PHMSA proposes hazmat revisions for certain cargo tanks
Apr 12, 2007 2:07 PM
The Pipeline and Hazardous Materials Safety Administration (PHMSA) is proposing hazmat regulations revisions that address issues submitted by petitions from certain members of the industry that address structural integrity requirements for the design and construction of DOT406, DOT407, and DOT412 cargo tank vehicles; requirements for manhole assemblies; and pressure relief valves.
Among those submitting petitions were the Tank Trailer Manufacturers Association (TTMA), Keehn Service Corp, and Compressed Gas Association, according to the proposal published in the Federal Register April 12. Comments on the proposal must be submitted by June 11, 2007.
The proposal (49 CFR Parts 107, 171, 172, 173, 176, 178, and 180) also addresses DOT specification cylinders and UN pressure receptacles.
PHMSA stated that Section 178.345-3 prescribes structural integrity requirements for the design and construction of DOT 406, DOT 407, and DOT 412 cargo tank motor vehicles. Paragraph (a) specifies the general requirements and acceptance criteria for structural integrity. TTMA requested the revision of paragraph (a) to reference TTMA Recommended Practice (RP) No. 96-97, Structural Integrity of DOT 406, DOT 407, and DOT 412 Cylindrical Cargo Tanks, December 1, 1997 Edition. This standard contains methods for calculating the structural integrity of DOT 406, DOT 407, and DOT 412 cylindrical cargo tanks in conformance with Sec. 178.345-3 and 178.345-8(e).
"Based on the Federal Motor Carrier Safety Administration's review of TTMA RP No 96-97, we agree with the petitioner that using the methods outlined in the publication for calculating the structural integrity of cargo tanks will be beneficial to manufacturers in reducing time to perform the calculations," PHMSA stated. "Therefore, we propose to revise Sec. 178.345-3(a)(3) to reference the updated TTMA RP 96-01, 2001 Edition, as suitable guidance for performing the structural integrity calculations."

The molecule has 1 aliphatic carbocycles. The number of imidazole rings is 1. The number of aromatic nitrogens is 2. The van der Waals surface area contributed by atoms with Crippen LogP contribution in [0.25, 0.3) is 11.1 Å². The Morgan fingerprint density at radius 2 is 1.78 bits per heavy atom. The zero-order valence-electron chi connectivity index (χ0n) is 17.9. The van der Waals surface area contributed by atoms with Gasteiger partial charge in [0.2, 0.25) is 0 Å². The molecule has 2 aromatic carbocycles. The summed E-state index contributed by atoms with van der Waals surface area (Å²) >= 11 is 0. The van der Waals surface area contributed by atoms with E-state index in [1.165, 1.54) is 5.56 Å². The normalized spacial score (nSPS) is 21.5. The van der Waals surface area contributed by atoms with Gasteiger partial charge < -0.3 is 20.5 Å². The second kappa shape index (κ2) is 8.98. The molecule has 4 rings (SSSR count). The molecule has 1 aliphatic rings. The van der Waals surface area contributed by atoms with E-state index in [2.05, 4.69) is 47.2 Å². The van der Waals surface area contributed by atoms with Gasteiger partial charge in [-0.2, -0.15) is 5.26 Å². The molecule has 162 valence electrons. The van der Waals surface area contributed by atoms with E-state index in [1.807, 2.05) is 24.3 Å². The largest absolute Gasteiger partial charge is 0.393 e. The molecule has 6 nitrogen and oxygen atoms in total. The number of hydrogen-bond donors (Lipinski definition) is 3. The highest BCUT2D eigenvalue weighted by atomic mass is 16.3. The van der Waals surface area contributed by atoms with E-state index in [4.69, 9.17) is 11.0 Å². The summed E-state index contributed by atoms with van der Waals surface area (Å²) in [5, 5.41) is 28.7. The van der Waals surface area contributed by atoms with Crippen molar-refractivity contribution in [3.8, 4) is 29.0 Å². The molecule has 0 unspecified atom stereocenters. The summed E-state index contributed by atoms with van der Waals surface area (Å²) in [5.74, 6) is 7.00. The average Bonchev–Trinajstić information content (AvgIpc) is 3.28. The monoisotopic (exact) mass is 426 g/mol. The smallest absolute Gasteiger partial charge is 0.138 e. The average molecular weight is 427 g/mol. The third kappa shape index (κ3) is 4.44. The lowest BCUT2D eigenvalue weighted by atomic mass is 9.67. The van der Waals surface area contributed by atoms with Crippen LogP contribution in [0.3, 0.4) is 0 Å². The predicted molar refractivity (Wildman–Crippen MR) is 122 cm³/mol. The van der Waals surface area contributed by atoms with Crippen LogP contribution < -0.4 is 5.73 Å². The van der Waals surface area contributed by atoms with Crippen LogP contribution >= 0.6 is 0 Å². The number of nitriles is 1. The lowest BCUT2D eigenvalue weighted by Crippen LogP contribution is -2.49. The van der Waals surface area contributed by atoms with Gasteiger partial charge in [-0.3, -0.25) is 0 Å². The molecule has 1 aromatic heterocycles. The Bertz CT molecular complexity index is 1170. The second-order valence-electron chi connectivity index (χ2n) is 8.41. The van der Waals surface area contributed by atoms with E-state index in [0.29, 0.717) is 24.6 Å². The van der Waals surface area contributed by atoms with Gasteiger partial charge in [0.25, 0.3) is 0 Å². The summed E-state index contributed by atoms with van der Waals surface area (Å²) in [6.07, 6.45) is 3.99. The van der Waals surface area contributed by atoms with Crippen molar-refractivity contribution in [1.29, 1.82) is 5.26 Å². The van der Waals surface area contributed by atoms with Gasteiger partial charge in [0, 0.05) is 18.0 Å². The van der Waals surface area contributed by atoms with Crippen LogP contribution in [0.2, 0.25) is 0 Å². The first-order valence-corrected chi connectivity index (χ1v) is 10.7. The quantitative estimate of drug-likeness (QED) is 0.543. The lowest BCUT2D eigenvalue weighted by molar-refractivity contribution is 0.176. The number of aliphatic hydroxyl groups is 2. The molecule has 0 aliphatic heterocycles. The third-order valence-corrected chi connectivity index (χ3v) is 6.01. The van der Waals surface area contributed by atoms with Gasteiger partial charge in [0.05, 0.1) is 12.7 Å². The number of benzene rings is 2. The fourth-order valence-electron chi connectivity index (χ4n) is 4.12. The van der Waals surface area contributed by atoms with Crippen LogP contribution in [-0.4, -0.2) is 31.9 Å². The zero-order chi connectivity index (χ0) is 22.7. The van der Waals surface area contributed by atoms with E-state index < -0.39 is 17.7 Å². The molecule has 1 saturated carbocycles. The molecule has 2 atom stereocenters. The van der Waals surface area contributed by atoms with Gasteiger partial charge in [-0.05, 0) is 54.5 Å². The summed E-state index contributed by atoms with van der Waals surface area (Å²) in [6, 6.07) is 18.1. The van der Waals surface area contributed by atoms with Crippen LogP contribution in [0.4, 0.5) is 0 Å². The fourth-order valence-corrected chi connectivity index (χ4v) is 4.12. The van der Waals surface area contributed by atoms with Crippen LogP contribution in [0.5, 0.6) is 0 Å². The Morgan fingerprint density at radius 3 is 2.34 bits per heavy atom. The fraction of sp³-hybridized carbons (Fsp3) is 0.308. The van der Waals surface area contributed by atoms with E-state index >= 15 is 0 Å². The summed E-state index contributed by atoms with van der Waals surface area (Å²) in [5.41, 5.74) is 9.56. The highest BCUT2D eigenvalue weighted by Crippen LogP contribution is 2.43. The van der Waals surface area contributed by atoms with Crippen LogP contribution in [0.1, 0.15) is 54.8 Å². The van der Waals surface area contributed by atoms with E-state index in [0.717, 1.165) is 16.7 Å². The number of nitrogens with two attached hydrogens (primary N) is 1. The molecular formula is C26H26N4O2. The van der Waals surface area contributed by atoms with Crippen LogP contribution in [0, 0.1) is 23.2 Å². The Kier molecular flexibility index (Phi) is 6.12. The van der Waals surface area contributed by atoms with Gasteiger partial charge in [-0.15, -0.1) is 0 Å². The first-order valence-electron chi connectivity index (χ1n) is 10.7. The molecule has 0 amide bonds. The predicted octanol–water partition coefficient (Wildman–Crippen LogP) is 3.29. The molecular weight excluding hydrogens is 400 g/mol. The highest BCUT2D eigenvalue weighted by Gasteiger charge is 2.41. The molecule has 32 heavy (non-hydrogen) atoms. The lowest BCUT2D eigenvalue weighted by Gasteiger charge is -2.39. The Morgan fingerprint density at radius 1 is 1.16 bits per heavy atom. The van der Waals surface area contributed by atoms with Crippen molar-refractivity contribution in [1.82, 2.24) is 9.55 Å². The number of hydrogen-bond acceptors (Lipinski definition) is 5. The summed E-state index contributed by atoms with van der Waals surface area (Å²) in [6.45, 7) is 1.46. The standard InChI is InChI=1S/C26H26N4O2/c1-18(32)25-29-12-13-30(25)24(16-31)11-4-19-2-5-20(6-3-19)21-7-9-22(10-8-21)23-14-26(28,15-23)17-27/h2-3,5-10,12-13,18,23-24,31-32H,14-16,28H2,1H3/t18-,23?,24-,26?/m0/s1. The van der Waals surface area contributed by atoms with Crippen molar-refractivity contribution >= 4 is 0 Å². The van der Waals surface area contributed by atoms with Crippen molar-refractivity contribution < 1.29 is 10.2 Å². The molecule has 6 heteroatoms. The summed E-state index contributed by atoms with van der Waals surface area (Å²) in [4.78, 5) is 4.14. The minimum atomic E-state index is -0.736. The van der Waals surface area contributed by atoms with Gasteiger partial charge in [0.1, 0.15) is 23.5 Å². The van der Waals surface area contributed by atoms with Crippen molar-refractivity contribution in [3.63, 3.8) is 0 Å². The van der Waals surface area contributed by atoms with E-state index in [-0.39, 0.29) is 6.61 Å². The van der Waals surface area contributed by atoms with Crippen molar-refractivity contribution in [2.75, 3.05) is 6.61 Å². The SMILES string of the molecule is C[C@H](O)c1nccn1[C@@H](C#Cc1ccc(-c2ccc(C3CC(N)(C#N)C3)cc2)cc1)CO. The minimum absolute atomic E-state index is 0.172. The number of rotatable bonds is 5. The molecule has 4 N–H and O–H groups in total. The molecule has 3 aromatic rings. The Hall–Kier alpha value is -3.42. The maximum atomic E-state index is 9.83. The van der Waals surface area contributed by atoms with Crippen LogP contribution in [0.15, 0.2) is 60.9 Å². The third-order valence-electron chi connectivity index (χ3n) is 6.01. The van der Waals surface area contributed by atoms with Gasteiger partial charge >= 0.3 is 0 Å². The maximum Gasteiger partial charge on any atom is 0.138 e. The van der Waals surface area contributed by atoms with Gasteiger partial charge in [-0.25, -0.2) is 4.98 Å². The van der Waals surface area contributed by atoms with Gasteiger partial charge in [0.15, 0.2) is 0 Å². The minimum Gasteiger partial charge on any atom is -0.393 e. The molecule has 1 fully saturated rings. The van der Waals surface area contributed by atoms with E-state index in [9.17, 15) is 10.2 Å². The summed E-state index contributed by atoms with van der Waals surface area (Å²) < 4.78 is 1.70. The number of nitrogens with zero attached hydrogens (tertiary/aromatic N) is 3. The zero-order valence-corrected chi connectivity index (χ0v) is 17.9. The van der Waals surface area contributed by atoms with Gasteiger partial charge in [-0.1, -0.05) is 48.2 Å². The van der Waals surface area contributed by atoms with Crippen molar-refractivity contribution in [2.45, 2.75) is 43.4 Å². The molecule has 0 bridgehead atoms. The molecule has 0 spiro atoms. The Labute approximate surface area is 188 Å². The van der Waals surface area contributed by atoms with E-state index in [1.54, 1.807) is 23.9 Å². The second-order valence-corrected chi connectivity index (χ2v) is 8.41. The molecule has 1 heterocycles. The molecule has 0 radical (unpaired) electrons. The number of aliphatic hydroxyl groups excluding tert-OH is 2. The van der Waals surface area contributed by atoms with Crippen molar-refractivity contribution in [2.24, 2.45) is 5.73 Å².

Section 178.345-5 prescribes requirements for manhole assemblies used on DOT 406, DOT 407, and DOT 412 cargo tank motor vehicles. Paragraph (f) specifies that all fittings and devices mounted on a manhole cover, coming in contact with the lading, must withstand the same static internal fluid pressure and contain the same permanent compliance markings as those prescribed in paragraph (e) for the manhole cover. Because paragraph (e) already requires the manhole cover to be marked with a statement certifying that the manhole cover meets the requirements in Sec. 178.345-5, TTMA (P-1372) , PHMSA agreed that to mark the manhole's fittings is duplicative of the manhole cover marking requirement in paragraph (e). Therefore, we propose to remove the redundant wording in paragraph (f).
Keehn Service Corp noted that Section 180.407 prescribes requirements for the periodic testing and inspection of specification cargo tanks. Paragraph (d)(3) of Sec. 180.407 requires each reclosing pressure relief valve that is required to be removed and tested to be able to open at the required set pressure and reseat to a leak-tight condition at 90 percent of the set-to-discharge pressure or the pressure for the applicable cargo tank specification. Paragraph (g)(1)(ii)(A) of Sec. 180.407 requires each self-closing pressure relief valve that is an emergency relief vent to open at the required set pressure and seat to a leak-tight condition at 90 percent of the set-to-discharge pressure or the pressure for the applicable cargo tank specification.
Keehn stated that the majority of pressure relief valves installed on MC-330 and MC-331 cargo tank motor vehicles transporting liquefied petroleum gas have a start-to-discharge set pressure of 250 psi. Keehn said it is difficult for existing or rebuilt valves to open at this exact pressure. In fact, a margin of error of as much as 4 psig could occur when using a typical 0-400 psig pressure gauge. Keehn requested PHMSA specify a start-to-discharge tolerance for pressure relief valves.
"We agree with the petitioner that it may be difficult for a pressure relief valve to function exactly at the specified set pressure and that we should allow a margin of error," PHMSA stated. "Therefore, we propose to revise paragraphs (d)(3) and (g)(1)(ii)(A), of Sec. 180.407, to specify that reclosing and self-closing pressure relief valves must be set-to-discharge at a pressure no more than 110 percent of the required set pressure. Providing for a tolerance is consistent with the set-to-discharge tolerance allowed for certain other DOT specification pressure vessels."
Click here to see the published proposal.
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